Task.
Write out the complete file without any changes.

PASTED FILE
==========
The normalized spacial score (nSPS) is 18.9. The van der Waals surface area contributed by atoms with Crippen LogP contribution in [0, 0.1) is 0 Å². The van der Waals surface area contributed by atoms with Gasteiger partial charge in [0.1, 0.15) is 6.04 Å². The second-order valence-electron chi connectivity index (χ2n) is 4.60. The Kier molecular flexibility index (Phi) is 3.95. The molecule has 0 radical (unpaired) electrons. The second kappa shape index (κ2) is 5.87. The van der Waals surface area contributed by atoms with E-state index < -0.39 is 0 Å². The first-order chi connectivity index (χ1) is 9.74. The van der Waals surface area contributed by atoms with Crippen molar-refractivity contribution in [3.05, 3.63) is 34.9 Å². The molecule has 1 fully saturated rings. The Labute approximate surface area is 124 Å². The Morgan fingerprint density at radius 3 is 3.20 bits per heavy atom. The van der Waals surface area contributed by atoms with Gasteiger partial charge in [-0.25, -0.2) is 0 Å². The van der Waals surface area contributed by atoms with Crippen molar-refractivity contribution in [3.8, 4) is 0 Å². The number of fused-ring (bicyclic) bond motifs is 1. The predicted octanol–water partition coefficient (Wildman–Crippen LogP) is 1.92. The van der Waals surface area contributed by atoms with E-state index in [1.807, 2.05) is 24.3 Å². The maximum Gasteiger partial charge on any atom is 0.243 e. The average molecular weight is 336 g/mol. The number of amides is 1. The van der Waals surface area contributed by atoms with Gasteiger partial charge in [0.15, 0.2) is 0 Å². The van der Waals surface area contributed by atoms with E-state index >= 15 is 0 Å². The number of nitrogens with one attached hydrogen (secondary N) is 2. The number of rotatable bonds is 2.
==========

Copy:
The normalized spacial score (nSPS) is 18.9. The van der Waals surface area contributed by atoms with Crippen LogP contribution in [0, 0.1) is 0 Å². The van der Waals surface area contributed by atoms with Gasteiger partial charge in [0.1, 0.15) is 6.04 Å². The second-order valence-electron chi connectivity index (χ2n) is 4.60. The Kier molecular flexibility index (Phi) is 3.95. The molecule has 0 radical (unpaired) electrons. The second kappa shape index (κ2) is 5.87. The van der Waals surface area contributed by atoms with E-state index < -0.39 is 0 Å². The first-order chi connectivity index (χ1) is 9.74. The van der Waals surface area contributed by atoms with Crippen molar-refractivity contribution in [3.05, 3.63) is 34.9 Å². The molecule has 1 fully saturated rings. The Labute approximate surface area is 124 Å². The Morgan fingerprint density at radius 3 is 3.20 bits per heavy atom. The van der Waals surface area contributed by atoms with Gasteiger partial charge in [-0.25, -0.2) is 0 Å². The van der Waals surface area contributed by atoms with Crippen molar-refractivity contribution in [3.8, 4) is 0 Å². The number of fused-ring (bicyclic) bond motifs is 1. The predicted octanol–water partition coefficient (Wildman–Crippen LogP) is 1.92. The van der Waals surface area contributed by atoms with E-state index in [1.807, 2.05) is 24.3 Å². The maximum Gasteiger partial charge on any atom is 0.243 e. The average molecular weight is 336 g/mol. The number of amides is 1. The van der Waals surface area contributed by atoms with Gasteiger partial charge in [0.15, 0.2) is 0 Å². The van der Waals surface area contributed by atoms with E-state index >= 15 is 0 Å². The number of nitrogens with one attached hydrogen (secondary N) is 2. The number of rotatable bonds is 2.